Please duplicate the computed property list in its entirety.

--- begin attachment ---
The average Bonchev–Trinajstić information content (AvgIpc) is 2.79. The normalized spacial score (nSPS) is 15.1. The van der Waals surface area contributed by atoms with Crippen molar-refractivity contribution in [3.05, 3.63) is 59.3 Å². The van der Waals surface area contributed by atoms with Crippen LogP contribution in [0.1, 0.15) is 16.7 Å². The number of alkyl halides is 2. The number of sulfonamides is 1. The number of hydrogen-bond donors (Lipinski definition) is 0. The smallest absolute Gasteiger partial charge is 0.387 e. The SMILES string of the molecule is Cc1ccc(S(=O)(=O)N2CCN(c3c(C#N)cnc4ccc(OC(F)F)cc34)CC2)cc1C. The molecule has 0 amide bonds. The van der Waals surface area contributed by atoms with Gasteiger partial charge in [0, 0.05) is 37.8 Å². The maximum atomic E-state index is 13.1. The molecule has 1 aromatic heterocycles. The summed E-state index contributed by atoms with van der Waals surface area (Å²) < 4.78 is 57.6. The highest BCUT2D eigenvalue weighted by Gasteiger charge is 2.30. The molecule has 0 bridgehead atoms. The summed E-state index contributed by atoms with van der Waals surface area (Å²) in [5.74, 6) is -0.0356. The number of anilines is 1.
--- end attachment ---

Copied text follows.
The average Bonchev–Trinajstić information content (AvgIpc) is 2.79. The normalized spacial score (nSPS) is 15.1. The van der Waals surface area contributed by atoms with Crippen molar-refractivity contribution in [3.05, 3.63) is 59.3 Å². The van der Waals surface area contributed by atoms with Crippen LogP contribution in [0.1, 0.15) is 16.7 Å². The number of alkyl halides is 2. The number of sulfonamides is 1. The number of hydrogen-bond donors (Lipinski definition) is 0. The smallest absolute Gasteiger partial charge is 0.387 e. The SMILES string of the molecule is Cc1ccc(S(=O)(=O)N2CCN(c3c(C#N)cnc4ccc(OC(F)F)cc34)CC2)cc1C. The molecule has 0 amide bonds. The van der Waals surface area contributed by atoms with Gasteiger partial charge in [0, 0.05) is 37.8 Å². The maximum atomic E-state index is 13.1. The molecule has 1 aromatic heterocycles. The summed E-state index contributed by atoms with van der Waals surface area (Å²) < 4.78 is 57.6. The highest BCUT2D eigenvalue weighted by Gasteiger charge is 2.30. The molecule has 0 bridgehead atoms. The summed E-state index contributed by atoms with van der Waals surface area (Å²) in [5.74, 6) is -0.0356. The number of anilines is 1.